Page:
Court halts online access to documents over privacy concerns
BISMARCK, N.D. (AP) — The North Dakota Supreme Court has suspended newly expanded online access to court documents after dozens of people complained about the potential loss of privacy.
In September, the high court changed its system to begin allowing online access to spare people the burden of having to go to a courthouse to request records. The change took effect Jan. 1.
State Supreme Court Justice Jon Jensen, who is now chief justice, had told The Bismarck Tribune the rule change was in line with national state court groups’ best practices to eliminate physical barriers to public court documents. But State Court Administrator Sally Holewa said Tuesday that remote access remote access is “on hold while we evaluate the situation.”
More documents than expected don’t comply with a 2009 privacy rule for redacting information such as Social Security numbers, birth dates, minors’ names and financial account numbers. It is the filer’s responsibility to follow the rule, Holewa said.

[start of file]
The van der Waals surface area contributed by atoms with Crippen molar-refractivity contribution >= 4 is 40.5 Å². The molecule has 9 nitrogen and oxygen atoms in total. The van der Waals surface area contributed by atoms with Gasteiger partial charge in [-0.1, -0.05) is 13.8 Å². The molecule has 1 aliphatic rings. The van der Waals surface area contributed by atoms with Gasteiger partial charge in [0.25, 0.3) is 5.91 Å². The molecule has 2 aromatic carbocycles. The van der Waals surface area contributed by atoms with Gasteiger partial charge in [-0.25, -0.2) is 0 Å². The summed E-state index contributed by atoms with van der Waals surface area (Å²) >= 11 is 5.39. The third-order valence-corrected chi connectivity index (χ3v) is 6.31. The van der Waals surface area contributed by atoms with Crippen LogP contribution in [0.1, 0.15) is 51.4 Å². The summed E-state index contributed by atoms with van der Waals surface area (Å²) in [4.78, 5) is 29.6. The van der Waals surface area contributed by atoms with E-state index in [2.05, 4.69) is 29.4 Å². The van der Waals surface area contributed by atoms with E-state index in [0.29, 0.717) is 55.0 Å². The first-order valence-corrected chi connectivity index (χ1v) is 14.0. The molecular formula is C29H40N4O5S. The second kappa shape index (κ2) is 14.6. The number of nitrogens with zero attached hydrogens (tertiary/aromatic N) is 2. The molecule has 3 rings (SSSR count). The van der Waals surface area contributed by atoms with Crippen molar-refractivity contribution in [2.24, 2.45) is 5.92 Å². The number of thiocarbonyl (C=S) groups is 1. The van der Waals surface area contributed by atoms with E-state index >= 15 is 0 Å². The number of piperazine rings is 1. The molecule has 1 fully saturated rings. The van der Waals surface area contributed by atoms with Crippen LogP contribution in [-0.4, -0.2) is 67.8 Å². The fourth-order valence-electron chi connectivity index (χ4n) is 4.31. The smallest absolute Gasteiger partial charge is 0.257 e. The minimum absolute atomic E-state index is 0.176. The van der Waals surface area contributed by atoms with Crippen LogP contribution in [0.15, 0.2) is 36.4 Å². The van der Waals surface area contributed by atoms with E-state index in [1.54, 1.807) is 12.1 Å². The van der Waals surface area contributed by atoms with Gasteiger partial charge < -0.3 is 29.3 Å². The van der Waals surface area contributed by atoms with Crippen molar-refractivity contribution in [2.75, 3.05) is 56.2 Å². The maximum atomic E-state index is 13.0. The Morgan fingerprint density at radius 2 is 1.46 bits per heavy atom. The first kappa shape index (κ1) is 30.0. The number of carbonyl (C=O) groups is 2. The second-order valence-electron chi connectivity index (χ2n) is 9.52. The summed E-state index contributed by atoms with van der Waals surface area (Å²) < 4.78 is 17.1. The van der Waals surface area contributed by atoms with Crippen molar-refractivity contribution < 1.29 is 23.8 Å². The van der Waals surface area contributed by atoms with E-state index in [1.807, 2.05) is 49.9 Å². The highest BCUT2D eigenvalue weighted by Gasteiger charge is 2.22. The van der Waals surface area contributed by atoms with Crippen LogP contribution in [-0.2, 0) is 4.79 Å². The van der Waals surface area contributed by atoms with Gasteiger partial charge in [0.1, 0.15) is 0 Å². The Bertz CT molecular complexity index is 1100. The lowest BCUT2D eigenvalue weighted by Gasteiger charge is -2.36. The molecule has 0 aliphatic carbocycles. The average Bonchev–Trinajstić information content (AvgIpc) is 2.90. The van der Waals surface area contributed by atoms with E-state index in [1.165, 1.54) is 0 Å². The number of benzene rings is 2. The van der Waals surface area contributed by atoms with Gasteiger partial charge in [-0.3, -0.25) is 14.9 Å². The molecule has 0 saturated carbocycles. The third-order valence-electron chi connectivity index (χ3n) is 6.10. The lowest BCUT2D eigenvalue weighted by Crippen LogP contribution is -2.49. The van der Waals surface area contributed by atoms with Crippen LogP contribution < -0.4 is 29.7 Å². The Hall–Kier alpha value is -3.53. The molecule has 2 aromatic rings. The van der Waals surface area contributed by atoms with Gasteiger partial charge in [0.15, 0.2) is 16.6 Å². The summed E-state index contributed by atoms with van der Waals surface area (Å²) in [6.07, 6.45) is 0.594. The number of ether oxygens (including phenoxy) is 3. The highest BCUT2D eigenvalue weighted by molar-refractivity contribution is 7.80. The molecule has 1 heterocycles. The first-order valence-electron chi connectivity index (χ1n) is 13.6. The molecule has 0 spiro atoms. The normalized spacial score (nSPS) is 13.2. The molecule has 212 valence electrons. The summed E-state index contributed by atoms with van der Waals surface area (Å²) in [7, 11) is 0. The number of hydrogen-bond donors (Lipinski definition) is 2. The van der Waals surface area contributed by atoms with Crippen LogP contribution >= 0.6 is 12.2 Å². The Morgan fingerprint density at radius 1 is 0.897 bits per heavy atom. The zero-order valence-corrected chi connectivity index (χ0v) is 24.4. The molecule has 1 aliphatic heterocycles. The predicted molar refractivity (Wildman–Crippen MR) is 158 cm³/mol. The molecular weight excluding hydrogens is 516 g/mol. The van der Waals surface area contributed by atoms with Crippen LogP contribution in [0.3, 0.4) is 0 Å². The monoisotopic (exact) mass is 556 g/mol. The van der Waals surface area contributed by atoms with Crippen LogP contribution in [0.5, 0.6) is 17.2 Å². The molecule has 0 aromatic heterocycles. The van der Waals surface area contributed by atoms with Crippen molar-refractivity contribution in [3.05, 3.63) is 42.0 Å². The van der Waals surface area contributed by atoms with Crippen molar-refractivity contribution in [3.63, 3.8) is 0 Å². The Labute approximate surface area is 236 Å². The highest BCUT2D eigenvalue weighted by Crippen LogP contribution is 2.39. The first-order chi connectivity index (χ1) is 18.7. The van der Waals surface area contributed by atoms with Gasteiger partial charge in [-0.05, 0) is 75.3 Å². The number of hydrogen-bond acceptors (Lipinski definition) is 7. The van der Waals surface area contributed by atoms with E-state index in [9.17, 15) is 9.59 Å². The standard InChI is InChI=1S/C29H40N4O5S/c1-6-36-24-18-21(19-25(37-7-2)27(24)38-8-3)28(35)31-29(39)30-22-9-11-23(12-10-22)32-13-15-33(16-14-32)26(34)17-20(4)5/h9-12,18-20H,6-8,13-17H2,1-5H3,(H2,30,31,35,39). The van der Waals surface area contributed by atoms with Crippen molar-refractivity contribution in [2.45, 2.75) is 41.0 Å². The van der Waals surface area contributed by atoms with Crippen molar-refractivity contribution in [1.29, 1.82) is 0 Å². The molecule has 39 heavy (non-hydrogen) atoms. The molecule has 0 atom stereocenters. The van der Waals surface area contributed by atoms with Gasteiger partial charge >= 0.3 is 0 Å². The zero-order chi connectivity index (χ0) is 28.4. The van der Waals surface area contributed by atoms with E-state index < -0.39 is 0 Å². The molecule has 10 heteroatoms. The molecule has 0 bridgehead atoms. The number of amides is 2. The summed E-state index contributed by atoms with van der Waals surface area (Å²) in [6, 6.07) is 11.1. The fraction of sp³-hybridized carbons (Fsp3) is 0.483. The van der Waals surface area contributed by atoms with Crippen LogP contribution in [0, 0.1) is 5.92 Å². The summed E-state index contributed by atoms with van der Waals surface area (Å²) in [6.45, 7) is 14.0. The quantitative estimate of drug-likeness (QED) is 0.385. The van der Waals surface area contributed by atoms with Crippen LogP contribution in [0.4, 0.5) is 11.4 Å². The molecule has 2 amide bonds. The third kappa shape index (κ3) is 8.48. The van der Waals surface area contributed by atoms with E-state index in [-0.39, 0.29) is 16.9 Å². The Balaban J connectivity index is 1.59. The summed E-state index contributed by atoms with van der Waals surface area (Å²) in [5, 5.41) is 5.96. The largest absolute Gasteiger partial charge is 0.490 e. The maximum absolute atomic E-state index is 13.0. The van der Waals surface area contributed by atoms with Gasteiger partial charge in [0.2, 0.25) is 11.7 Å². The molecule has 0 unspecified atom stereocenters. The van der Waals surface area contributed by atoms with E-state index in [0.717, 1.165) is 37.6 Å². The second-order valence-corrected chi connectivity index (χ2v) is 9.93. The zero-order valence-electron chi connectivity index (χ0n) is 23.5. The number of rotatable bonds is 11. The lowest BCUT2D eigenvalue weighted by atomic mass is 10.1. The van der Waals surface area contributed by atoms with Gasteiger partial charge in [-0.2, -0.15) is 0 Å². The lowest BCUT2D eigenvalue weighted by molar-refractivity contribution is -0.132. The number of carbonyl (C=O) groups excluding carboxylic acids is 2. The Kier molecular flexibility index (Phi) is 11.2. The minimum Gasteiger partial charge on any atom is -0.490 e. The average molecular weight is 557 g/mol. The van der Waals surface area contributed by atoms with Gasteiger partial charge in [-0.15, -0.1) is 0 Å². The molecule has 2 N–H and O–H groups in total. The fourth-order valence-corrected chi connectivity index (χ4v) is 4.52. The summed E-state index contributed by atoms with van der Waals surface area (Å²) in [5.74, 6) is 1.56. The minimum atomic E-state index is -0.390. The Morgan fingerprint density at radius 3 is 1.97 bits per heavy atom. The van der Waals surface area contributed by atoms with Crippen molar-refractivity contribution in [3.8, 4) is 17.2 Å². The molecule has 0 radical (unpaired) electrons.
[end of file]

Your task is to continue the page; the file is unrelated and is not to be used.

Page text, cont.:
“As far as protecting private information, out of an abundance of prudence, we want to take a step back, try to evaluate where we’re at, try to look where we can go in the future,” Holewa said. She said the court remains “very much committed to removing these artificial barriers” to public documents.
“If something’s public, we shouldn’t have artificial barriers that say we’re going to make it really uncomfortable for you to go get something you’re entitled to,” Holewa told the Tribune. “We’re still looking at the right balance and how do we achieve that.”